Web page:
The first Texas legislative session after Roe v. Wade was overturned was “a draw,” according to Rep. Donna Howard, a Democrat from Austin, as abortion measures on both sides of the political divide sat in parliamentary limbo.
“For the first time that I can remember, for quite a few sessions, back to at least 2011, maybe before that, we haven’t really dealt with abortion,” Howard said.
A near-total prohibition on the process with new penalties for “furnishing the means” or “aiding and abetting” abortions will likely result from Texas’ abortion legislation at the end of the session, despite some pre-session chatter about adding further exceptions.
Exceptions to every Texas abortion regulation exist to protect the pregnant patient’s life and save the abortionist from legal consequences. Pregnant Texans and medical professionals have reported uncertainty caused by these regulations, including difficulties receiving proper pregnancy information and emergency prenatal care.
In a March lawsuit, five women claimed they had been refused medically required abortions because there was “widespread confusion among the medical community” regarding the circumstances under which medical professionals might perform abortions.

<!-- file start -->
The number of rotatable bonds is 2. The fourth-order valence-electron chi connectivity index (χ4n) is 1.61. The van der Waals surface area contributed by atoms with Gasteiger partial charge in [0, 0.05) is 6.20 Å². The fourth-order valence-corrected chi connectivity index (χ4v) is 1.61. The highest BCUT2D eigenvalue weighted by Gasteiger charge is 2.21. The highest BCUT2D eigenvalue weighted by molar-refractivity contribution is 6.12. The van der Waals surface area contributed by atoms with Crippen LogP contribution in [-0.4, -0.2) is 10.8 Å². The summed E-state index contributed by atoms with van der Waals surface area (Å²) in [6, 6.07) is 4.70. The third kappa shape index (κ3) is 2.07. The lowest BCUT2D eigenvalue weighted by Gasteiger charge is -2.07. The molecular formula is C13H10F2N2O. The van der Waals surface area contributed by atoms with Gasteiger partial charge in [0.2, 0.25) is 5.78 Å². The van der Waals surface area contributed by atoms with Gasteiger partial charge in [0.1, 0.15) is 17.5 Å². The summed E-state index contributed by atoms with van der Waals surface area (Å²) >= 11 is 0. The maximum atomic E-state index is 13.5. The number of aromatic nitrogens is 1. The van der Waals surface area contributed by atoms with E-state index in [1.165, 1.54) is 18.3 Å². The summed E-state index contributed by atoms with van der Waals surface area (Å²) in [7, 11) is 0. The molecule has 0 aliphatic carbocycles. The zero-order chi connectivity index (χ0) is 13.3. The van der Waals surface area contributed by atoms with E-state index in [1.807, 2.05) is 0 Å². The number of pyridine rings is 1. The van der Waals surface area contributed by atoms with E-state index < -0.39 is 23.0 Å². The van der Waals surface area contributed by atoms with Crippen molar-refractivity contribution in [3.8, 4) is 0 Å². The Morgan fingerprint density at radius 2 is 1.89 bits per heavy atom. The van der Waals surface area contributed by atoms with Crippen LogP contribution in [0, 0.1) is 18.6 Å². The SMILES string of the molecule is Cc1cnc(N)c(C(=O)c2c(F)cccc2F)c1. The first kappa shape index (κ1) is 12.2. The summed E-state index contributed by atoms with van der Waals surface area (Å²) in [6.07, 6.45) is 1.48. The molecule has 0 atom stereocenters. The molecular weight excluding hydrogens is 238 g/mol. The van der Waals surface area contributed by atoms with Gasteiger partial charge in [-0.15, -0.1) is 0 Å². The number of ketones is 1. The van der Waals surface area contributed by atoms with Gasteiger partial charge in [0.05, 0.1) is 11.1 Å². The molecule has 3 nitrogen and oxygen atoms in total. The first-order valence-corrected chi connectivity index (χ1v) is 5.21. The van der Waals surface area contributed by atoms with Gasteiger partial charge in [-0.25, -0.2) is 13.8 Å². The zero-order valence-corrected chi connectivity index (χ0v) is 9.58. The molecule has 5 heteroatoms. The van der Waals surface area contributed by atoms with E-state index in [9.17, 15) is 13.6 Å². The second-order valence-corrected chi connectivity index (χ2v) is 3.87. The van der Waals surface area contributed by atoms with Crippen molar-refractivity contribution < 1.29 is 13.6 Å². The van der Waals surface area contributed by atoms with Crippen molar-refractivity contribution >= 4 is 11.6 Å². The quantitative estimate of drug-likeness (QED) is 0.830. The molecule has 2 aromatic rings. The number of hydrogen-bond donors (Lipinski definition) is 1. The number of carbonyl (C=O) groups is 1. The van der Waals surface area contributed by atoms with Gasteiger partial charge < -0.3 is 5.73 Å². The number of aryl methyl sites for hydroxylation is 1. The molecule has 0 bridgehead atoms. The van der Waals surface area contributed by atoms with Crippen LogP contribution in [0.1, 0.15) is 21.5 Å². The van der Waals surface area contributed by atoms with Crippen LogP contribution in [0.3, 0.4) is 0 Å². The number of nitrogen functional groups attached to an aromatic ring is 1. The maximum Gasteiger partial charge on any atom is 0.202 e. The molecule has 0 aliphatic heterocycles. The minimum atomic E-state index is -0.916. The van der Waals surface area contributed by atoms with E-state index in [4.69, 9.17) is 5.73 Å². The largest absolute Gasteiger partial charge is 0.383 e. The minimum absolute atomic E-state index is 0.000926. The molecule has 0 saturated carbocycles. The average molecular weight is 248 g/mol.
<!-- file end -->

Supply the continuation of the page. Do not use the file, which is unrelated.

The Texas Republicans in power have taken notice of this. In September of last year, when running for reelection against Democrat Beto O’Rourke, Gov. Greg Abbott said, “There were some things we need to work on,” urging the Legislature to “clarify the ways that we are protecting the life of the mother.” In close races, some moderate Republicans also mentioned wanting to include rape or incest exceptions.
Robert Nichols, a state senator from Jacksonville, remarked at the 2022 Texas Tribune Festival, “If I get a chance to vote for an exception [for] rape, I will vote yes.” “I think instead of us telling women what to do, we should show our support for women of this state.”
Democrats introduced bills to include those exclusions, but not even the most modest of them received a hearing. Through a spokeswoman, Nichols declined to comment.